Synopses & Reviews
At fifty, Pippa Lee seems just fine. The devoted wife of a brilliant publisher thirty years her senior, the proud mother of successful twins, and a lovely and adored friend and neighbor, she seems to glow with feminine serenity. But when her husband spontaneously decides they should cast off Gramercy Park for Marigold Village retirement home as a "preemptive strike against his decrepitude," Pippa finds her beatific persona unraveling in alarming ways: the truth is that the gracious woman of the present day has seen more than her fair share of the wild side.
By seventeen, Pippa had lived with a Dexedrine-addicted mother, felt the first stirrings of sexuality with a school girlfriend, had an affair with a teacher, and run away from home, set adrift on a course littered with broken hearts until she seemingly found love and security in a family of her own. And now that established world, too, is in danger.
In Pippa Lee we have an unforgettable heroine, and a quirky and acutely intelligent portrait of the many lives behind a single name. Even after we've read it, The Private Lives of Pippa Lee is a story that is still unfurling.
"In this promising first novel, screenwriter/director Miller (The Ballad of Jack and Rose) probes the life of housewife Pippa Lee. Fifty-year-old Pippa lives a contented life with her older husband, Herb. However, everything changes when Herb announces that they are leaving Manhattan for a retirement community. Unsettled in her new home, Pippa begins sleepwalking through life literally. She catches herself on a security camera cooking and eating while unconscious, then finds evidence that her somnambulist self has taken up smoking. In light of her erratic behavior, Pippa reconsiders the life she has built for herself and the example she is setting for her two grown children: raised by a pill-addicted mother, Pippa ran away from home at 17 and struggled with drugs, abusive relationships and her own feelings of guilt before looking for redemption in the family that she now worries is falling apart. Pippa's struggle to break the 'chain of misunderstandings and adjustments' that passes from parent to child is moving. Despite a few moments of overwrought melodrama, the story's held together by Miller's sincere and intelligent protagonist." Publishers Weekly (Copyright Reed Business Information, Inc.)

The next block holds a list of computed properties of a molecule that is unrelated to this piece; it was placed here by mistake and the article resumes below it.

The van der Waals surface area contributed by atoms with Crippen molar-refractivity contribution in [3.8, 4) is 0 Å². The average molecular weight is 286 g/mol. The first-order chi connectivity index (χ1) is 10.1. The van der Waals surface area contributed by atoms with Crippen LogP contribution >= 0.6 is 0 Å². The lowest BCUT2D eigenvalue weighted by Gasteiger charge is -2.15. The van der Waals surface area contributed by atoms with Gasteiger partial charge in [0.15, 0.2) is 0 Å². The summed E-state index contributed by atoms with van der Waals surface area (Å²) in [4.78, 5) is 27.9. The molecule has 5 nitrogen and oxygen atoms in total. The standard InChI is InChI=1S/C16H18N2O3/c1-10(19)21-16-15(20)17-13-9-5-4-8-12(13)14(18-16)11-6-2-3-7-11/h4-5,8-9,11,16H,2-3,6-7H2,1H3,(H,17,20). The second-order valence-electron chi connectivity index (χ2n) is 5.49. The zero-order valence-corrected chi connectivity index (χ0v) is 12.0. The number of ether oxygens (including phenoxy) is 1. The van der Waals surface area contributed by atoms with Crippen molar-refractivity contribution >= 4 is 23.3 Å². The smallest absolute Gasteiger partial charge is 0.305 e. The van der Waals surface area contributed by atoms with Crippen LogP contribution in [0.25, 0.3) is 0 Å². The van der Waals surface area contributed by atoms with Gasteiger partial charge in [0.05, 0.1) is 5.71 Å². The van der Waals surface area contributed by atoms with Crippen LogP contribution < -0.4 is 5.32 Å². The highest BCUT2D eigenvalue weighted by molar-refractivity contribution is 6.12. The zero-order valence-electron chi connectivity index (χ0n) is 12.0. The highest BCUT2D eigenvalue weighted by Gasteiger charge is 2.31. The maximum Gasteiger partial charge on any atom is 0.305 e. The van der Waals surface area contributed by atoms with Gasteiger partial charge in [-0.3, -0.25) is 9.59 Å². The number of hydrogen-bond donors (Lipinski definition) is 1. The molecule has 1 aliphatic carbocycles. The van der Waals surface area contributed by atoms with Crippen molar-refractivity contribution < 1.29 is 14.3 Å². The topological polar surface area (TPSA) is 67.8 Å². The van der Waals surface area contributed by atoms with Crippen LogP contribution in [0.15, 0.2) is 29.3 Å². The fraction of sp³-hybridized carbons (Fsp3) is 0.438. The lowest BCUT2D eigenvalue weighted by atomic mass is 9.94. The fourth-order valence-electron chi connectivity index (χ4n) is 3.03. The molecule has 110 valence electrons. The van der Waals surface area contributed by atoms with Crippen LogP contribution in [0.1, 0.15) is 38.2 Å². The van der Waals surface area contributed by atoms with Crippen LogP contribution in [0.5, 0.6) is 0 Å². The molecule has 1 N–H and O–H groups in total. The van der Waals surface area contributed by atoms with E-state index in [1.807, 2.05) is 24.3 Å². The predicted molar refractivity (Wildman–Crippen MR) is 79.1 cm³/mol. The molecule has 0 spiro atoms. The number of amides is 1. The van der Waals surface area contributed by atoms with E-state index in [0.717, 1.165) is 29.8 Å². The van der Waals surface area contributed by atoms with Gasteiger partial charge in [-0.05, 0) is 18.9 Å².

"The Private Lives of Pippa Lee is about the bewildering ways we become who are, the daily steps we take that end up being called 'a life.' It unfolds like a dream, like finding a door in your bedroom that you never noticed before, and slowly opening it, and coming upon a whole world on the other side, a world that you never knew existed. Rebecca Miller knows what all artists know that it is impossible to reveal a life in its fullness but in this wise and irreverent novel, the glimpses she allows us are stunning." Nick Flynn, author of Another Bullshit Night in Suck City
"The Private Lives of Pippa Lee is a beautifully layered and subtle novel of identity, with a wonderfully vivid sense of place and character. And it's hesitatingly wise in all sorts of ways, as well as being a deftly constructed page-turner." Joseph O'Connor, author of Star of the Sea
At 50, Pippa Lee seems just fine. But the truth is that the gracious woman of the present day has seen more than her fair share of the wild side--until she found love and security in a family of her own. Now, it seems, that established world is in danger, too.
What part of our selves do we hide away in order to have a stable, prosperous life?
Pippa Lee has just such a life in place at age fifty, when her older husband, a retired publisher, decides that they should move to a retirement community outside New York City. Pippa is suddenly deprived of the stimulation and distraction that had held everything in place. She begins losing track of her own mind; her foundations start to shudder, and gradually we learn the truth of the young life that led her finally to settle down in marriage--years of neglect and rebellion, wild transgressions and powerful defiance.
The Private Lives of Pippa Lee is the study of a brave, curious, multilayered woman--an acutely intelligent portrait of the many lives behind a single name.
About the Author
Rebecca Miller worked as a painter and actress before becoming a writer and director. She is the author of the short story collection Personal Velocity, her feature film adaptation of which won the Grand Jury Prize at Sundance, and also directed The Ballad of Jack and Rose, which starred her husband Daniel Day-Lewis, and Angela. She lives in Ireland and New York with her family.